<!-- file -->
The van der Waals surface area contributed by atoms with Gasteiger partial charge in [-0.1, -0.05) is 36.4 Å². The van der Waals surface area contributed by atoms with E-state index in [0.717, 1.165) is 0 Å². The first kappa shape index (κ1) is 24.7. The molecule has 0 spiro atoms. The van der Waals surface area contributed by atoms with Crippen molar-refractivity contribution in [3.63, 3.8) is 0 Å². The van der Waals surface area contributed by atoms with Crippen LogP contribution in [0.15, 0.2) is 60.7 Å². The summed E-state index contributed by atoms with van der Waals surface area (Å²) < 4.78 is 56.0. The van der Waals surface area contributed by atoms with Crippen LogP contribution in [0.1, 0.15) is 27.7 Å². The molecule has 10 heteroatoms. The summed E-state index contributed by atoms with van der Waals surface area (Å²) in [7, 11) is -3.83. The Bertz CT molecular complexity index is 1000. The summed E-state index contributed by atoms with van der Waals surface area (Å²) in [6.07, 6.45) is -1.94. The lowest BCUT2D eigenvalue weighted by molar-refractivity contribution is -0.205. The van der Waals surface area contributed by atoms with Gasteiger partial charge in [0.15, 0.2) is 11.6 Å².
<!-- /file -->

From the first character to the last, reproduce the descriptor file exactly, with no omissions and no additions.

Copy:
The van der Waals surface area contributed by atoms with Gasteiger partial charge in [-0.1, -0.05) is 36.4 Å². The van der Waals surface area contributed by atoms with E-state index in [0.717, 1.165) is 0 Å². The first kappa shape index (κ1) is 24.7. The molecule has 0 spiro atoms. The van der Waals surface area contributed by atoms with Crippen molar-refractivity contribution in [3.63, 3.8) is 0 Å². The van der Waals surface area contributed by atoms with Crippen LogP contribution in [0.15, 0.2) is 60.7 Å². The summed E-state index contributed by atoms with van der Waals surface area (Å²) < 4.78 is 56.0. The van der Waals surface area contributed by atoms with Crippen LogP contribution in [0.1, 0.15) is 27.7 Å². The molecule has 10 heteroatoms. The summed E-state index contributed by atoms with van der Waals surface area (Å²) in [7, 11) is -3.83. The Bertz CT molecular complexity index is 1000. The summed E-state index contributed by atoms with van der Waals surface area (Å²) in [6.07, 6.45) is -1.94. The lowest BCUT2D eigenvalue weighted by molar-refractivity contribution is -0.205. The van der Waals surface area contributed by atoms with Gasteiger partial charge in [0.15, 0.2) is 11.6 Å².